ornntpotent wrath uf Gtl, w huU
oprelnt and who by tho rtreith ot
um own "ul ,uJl
nxn rrea Ainl bo it is tnulvMuuily,
1x1 tlie family, and In chureli.
aj1 ,a t,M w orld, Uiat Ummh Lirfc
IiOB8 Btorin " trouble ut, worn-
churchof, nittlons, are dtlopl
Again, I see in my text tlw Nvaitr ol
unfaltering friendship. I upaoM tlre
were plenty of frkubi for Nouu ublhi
blie was iu prosperity ; but i all 1m i
acquaintances, how many wmtu willing
to trudge off with ler towiusi JudeA,
wlien she had to mike that loiwly jour
neyl One tlie heroine of my Uit
One absolutely on. Isupjmmo wti.vi
Naomi's husband was living, find they
had plenty of money, and all thing
went well, they htvl a groat uuuiy call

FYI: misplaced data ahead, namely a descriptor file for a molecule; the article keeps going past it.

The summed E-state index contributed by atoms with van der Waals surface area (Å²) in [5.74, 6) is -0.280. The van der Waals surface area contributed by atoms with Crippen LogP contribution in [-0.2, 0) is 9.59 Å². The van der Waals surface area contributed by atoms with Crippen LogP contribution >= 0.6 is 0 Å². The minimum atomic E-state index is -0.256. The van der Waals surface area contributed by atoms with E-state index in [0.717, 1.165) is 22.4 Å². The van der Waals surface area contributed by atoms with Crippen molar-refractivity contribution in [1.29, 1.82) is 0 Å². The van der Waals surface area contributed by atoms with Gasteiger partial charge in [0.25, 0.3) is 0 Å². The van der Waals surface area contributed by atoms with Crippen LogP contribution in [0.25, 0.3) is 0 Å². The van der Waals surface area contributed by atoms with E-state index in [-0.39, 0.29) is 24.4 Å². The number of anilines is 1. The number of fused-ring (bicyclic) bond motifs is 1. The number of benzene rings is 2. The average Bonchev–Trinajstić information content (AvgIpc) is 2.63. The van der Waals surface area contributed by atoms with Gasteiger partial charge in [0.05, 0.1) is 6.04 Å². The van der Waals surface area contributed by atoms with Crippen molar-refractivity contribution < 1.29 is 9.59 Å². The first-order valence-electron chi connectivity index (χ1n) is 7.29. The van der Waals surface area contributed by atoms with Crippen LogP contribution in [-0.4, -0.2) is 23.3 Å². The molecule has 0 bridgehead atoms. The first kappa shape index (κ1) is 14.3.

ers; but I MippoKo that aft.tr Iter hus
band died, nnd her projwrty wvnt, and
she got old Mid poor, fdio wm not trim
bled very nnioh with collem. All tiie
birds that sung In tlie bower while 11
sun sdione hnvo gone to their iietM,
now the night has fallen.
Oh, tlie beautiful sunflower that
spread out tlielr color in tbe morning
hour! but they are always utJeop when
the sun is going down Job hud plenty
of friends when lie was tlie rk-tuttt man
In Uf ; but when bis property went and
tlie trials came, tlien there were none
so much that pester.! as Rliphtu tlie
Temanlte, and Btkhul tim Hbuhtte ami
Zo pliar tle Noomathite.
Life often seems to be a mere game,
where the successful player pull dowo
---- rvn into hi rm !-r T4
suspicions nriHo about a man's charac
ter and ho becomes like a bank in a
panic, and ell the imputations rush oo
him and break down in a day Uiat
character which In due time would
have had strength to defend ifaelf.
There are reputations that have b n
half a century in building which go
down under some moral eiDosuro. as a
vast temple is cotitfiiuiod by the touch
of a sulphurous match. A liog can uj-
root a century plant.
In this world, so full of lwxirtl.w-ijt
and hypocrisy, how thrilling It Is to find